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Barrientos v. State

Florida Court of Appeals, Second District

August 16, 2019



          Appeal from the Circuit Court for Collier County; Ramiro Mañalich, Judge.

          Howard L. Dimmig, II, Public Defender, and Maureen E. Surber, Assistant Public Defender, Bartow, for Appellant.

          Ashley Moody, Attorney General, Tallahassee, and Christina Z. Pacheco, Assistant Attorney General, Tampa, for Appellee.


         Juan Jose Barrientos, Jr., appeals his convictions and sentences for first-degree murder and robbery with a deadly weapon, arguing that the trial court erred in declining to suppress his statements to police in their entirety. We affirm.

         The record shows that on December 30, 2008, Barrientos-a juvenile at the time-showed up at a Collier County police substation with his mother and sister to report that there had been a death at Six L's Farm two days earlier. In the lobby of the police station and then again after being invited into the sergeant's office, Barrientos stated that he and his friend had been involved in a man's death. He remembered that they had disposed of the body, but he could not recall exactly what had happened because he suffered from blackouts. The detective "let him talk" and did not interrupt or question him. The police did not have a record of any incidents at Six L's Farm, so they called major crimes to respond to the scene. Because at this point the police did not know whether a crime had in fact occurred, the detective did not give Barrientos Miranda[1] warnings. Although Barrientos was free to leave, he was not advised to that effect.

         Within approximately half an hour, a detective from major crimes arrived to talk to Barrientos. Barrientos' mother and sister were asked to leave the room, to which no one objected. When asked for permission to speak to Barrientos, his mother stated, "[T]his is why I am here." Barrientos was not Mirandized. This second statement took place from 4:08 p.m. to 4:27 p.m. and was recorded. During this interview, the detectives still had not determined whether a crime had in fact been committed. However, Barrientos confessed that his friend Jesus Garza planned to kill a man named Don Berto-later identified as Roberto Avalos-Jasso-and that Barrientos had helped him do it. Garza had supplied Barrientos with a knife and socks to cover his hands. They agreed on a code word to signal when to kill Don Berto. The three men got into Garza's car, with Don Berto in the front passenger seat and Barrientos in the back. Garza said the code word, and Barrientos blacked out. The next thing he remembered was that Don Berto was on the ground outside the car bleeding from his neck. Barrientos and Garza waited for Don Berto to die, then they grabbed his body and disposed of it in the woods. After that, they cleaned Garza's car. They disposed of the socks and clothes they had worn as well as the towels they had used to clean the car. Garza cleaned the knife and put it back in his house. He also attempted to sell Don Berto's power saw and burn his wallet. Barrientos gave the detective directions to where they could find the body and the various pieces of evidence.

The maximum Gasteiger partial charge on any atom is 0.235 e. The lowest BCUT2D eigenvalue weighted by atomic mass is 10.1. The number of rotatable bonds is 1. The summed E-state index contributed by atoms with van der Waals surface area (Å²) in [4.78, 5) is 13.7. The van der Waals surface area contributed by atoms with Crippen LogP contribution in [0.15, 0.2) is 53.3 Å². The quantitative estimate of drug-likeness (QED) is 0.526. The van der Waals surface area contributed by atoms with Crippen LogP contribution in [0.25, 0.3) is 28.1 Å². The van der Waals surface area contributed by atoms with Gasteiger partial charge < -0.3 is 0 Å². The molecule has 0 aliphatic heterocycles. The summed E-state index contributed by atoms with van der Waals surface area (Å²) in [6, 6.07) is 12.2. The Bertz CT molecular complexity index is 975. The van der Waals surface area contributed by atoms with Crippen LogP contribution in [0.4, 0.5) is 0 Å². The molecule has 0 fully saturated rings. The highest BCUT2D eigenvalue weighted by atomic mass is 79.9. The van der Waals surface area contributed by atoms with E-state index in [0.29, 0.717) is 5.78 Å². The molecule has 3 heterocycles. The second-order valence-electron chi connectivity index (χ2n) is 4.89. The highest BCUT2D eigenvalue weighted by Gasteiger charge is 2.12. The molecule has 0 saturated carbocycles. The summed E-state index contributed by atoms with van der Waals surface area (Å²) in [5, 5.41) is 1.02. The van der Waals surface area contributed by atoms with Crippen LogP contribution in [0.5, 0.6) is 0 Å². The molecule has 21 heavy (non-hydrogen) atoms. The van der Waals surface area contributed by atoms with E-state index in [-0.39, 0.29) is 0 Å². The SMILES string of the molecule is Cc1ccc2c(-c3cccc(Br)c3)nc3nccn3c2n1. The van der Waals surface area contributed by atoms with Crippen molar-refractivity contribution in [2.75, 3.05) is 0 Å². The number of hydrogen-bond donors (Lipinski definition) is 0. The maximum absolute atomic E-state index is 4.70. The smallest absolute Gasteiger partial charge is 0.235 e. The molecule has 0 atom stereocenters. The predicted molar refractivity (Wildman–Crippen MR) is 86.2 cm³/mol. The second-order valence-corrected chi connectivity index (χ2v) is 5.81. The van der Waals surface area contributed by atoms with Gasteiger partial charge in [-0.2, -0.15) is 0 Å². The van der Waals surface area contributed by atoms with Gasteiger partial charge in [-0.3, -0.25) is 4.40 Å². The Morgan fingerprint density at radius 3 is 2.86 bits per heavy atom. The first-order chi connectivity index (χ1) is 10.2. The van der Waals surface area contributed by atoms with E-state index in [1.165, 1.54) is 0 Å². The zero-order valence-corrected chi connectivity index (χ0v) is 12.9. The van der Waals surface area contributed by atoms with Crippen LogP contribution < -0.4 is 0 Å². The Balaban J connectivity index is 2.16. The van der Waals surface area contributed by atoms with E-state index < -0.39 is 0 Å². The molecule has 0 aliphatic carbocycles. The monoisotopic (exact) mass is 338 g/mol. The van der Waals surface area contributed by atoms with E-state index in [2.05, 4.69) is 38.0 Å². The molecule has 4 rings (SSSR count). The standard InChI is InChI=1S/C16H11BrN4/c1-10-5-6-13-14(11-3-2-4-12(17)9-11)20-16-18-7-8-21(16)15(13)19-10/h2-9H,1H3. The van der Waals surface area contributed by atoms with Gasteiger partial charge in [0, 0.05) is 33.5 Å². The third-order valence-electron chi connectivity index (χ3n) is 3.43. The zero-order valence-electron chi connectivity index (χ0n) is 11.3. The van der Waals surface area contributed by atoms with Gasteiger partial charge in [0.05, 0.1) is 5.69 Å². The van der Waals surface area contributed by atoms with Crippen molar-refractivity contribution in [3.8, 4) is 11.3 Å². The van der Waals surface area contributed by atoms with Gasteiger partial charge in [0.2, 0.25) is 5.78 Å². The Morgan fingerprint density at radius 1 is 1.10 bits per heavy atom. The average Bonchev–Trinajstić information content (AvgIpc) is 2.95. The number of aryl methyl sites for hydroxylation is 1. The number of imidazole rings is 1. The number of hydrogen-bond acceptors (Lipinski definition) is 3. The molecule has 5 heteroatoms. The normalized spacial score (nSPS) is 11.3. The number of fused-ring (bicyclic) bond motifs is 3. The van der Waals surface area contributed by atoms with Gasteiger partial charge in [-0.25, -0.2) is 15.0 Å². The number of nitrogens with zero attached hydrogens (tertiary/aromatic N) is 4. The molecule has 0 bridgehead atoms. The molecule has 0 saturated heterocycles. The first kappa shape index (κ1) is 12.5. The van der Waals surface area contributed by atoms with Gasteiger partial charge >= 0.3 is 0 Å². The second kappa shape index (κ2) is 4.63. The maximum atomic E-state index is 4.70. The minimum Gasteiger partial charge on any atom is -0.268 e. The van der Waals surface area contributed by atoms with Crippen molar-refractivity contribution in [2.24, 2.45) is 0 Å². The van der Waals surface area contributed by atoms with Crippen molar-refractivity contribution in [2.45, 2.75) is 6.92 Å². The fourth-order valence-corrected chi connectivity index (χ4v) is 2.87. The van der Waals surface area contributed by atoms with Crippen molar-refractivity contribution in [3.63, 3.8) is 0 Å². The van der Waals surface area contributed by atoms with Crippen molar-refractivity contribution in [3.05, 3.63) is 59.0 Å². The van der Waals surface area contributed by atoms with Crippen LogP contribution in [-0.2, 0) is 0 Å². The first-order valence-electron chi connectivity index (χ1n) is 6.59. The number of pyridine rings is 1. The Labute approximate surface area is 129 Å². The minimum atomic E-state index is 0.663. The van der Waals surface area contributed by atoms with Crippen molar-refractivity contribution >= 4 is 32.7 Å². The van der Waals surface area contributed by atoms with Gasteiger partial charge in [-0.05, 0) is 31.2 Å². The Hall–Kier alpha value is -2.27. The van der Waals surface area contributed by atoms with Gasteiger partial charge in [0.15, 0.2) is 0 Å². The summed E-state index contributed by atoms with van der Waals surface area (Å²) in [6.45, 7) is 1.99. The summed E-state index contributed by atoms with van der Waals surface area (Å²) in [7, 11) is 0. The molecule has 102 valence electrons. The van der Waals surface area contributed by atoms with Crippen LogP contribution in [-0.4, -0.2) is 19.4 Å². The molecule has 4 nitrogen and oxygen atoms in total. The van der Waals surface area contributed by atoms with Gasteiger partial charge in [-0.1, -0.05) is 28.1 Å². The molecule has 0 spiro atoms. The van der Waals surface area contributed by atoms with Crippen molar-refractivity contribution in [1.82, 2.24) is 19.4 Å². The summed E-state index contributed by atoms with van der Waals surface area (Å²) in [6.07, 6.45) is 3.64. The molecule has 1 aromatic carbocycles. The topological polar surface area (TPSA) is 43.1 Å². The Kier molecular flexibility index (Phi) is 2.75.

Immediately after this interview, the major crimes detective went to Six L's Farm to investigate whether Barrientos' story was true. The detective testified that when he exited the police station, no one was left to guard Barrientos. The detective found the crime scene and dead body as Barrientos had described. It was at this point the detective "knew for sure" a crime had been committed and they were looking at more than just a "suspicious incident."

         The third interview took place later the same day from 7:25 p.m. to 7:59 p.m. Barrientos was given Miranda warnings and signed a waiver. During this interview, Barrientos stated that he did not want to change his previous statement. He repeated essentially the same story that he had already given. Barrientos did make additional incriminating statements as the interview continued, but these statements were suppressed based on inappropriate comments made by the detective. Although his motion to suppress was granted in part, Barrientos contends that both his second and third statements should have been suppressed in their entirety.

         The Second Statement

         Barrientos argues that his second statement to police should have been suppressed because it was made under custodial interrogation without Miranda warnings. Considering the unique circumstances surrounding this statement, however, we conclude that Barrientos was not in custody at the time and that therefore Miranda warnings were not yet required.

         "Miranda warnings are not required for every potential suspect." State v. Thompson, 193 So.3d 916, 920 (Fla. 2d DCA 2016) (citing Wright v. State, 161 So.3d 442, 448 (Fla. 5th DCA 2014)). Rather, "[t]he warnings apply only to custodial interrogations," where an individual is both in custody and under interrogation. Id. "Absent one or the other, Miranda warnings are not required." Id. (quoting Davis v. State, 698 So.2d 1182, 1188 (Fla. 1997)).

         For purposes of Miranda, custody includes not only formal arrest but also "any restraint on freedom of movement [to] the degree associated with formal arrest." Id. (quoting Ramirez v. State, 739 So.2d 568, 573 (Fla. 1999)). In determining whether a suspect is in custody, courts apply a reasonable person test, focusing on how a reasonable person in the suspect's position would perceive the situation-not on the unarticulated plan of law enforcement. Id. "Miranda warnings are not required simply because the questioning takes place in the station ...

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